die branch by branch often producing sprouts at the base of the trunk
which also become infected and die.
Cytospora chrysosperma is also the primary cause of blackstem
disease of cottonwood seedlings and cuttings which causes severe losses
in nursery beds and in prolonged or improper storage. Symptoms of blackstem
occur in the fall as small lesions at the ends of cuttings or at leaf
scars and lenticels, usually on stems but occasionally on the roots. The
lesions enlarge during the winter, becoming dark brown to black and water-soaked
with distinct margins.
Cytospora cankers on a Simon poplar in a nursery. Note the sunken girdling
cankers on the branches and trunk and the flow of gum oozing from the
dead tissues (Illinois Natural History Survey photo).
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Cytospora chrysosperma and its perfect state Valsa sordida
is generally considered to be a saprophyte or weak parasite living on
dead bark. It can assume a parasitic role and quickly attack trees that
have been weakened by stresses such as crowding, drought, extreme heat
or cold, nutrient imbalance, transplant shock, severe pruning, fire, sunscald
injury, frost, insect or mechanical injury, herbicide damage, root-feeding
nematodes, insect damage, or infection by other pathogenic fungi. This
opportunistic fungus often inhabits apparently healthy bark and buds and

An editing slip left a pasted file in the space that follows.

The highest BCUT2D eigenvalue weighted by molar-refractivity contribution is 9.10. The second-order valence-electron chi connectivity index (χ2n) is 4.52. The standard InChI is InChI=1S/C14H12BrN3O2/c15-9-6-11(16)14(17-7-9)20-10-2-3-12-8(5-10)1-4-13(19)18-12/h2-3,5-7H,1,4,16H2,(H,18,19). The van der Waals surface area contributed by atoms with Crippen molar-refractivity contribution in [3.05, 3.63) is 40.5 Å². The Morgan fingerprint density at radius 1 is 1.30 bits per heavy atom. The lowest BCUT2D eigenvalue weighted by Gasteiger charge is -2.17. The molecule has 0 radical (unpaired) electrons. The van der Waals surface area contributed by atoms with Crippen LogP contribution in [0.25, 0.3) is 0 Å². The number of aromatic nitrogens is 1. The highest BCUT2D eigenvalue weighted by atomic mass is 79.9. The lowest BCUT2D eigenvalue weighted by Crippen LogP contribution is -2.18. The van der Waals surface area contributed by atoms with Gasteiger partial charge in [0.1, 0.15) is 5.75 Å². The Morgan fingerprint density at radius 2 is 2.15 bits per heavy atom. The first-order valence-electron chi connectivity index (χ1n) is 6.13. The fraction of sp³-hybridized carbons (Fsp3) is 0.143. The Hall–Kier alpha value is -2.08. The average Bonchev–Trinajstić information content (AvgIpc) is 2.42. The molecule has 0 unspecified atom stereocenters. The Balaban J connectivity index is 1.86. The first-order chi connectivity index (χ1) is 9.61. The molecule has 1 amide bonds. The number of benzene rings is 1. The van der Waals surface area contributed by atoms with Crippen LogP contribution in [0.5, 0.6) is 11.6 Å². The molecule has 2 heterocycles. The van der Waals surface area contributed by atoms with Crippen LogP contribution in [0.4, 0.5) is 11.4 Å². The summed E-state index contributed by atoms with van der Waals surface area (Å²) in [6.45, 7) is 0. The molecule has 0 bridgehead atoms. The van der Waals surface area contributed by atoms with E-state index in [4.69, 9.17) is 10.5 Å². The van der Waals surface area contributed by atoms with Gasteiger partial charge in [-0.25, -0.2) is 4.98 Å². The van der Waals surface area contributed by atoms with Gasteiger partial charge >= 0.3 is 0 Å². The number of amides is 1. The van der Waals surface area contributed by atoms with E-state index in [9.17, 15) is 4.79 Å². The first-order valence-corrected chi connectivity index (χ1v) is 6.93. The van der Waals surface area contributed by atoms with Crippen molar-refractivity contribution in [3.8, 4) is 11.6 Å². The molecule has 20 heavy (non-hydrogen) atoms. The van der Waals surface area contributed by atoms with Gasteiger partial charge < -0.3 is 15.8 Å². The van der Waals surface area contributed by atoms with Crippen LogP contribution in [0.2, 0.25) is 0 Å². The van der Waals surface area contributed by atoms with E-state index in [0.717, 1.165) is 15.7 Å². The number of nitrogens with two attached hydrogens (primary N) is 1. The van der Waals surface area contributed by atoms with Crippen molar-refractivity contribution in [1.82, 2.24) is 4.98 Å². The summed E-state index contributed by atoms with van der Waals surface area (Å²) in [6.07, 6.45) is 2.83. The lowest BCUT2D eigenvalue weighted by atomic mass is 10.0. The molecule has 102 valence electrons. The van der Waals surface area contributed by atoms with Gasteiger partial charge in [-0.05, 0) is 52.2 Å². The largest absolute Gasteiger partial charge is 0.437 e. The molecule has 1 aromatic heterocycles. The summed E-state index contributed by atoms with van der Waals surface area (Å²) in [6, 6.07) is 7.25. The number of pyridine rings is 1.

is thus in position to infect weakened tissue quickly and massively. A
canker frequently begins at a wound, branch stub, or leaf scar.
Shortly after the bark dies two types of black, pinhead-sized, spore-producing
bodies form in stromata in the outer diseased bark (Figure 2 and 3); the
pycnidia of the asexual phase (Cytospora chrysospermai)
and the perithecia of the sexual state (Valsa sordida) (Figure
4). The pycnidia are much more abundant than the perithecia. The stromata
are shaped like short cones with flattened, gray-brown to black tips that
break through the bark surface as small dark pimples or pustules (Figure
3). The pycnidia, under warm moist conditions, absorb water and swell,
exuding long, thin, coiled, thread-like tendrils of microscopic spores,
called spore horns. The yellowish to reddish brown spore horns consist
of masses of one-celled spores (conidia) in a gelatinous matrix. As these
structures dry, the conidia are released and are carried by dripping and
splashing rain, wind, insects, birds, and tree workers' hands, clothing,
and pruning tools to other trees.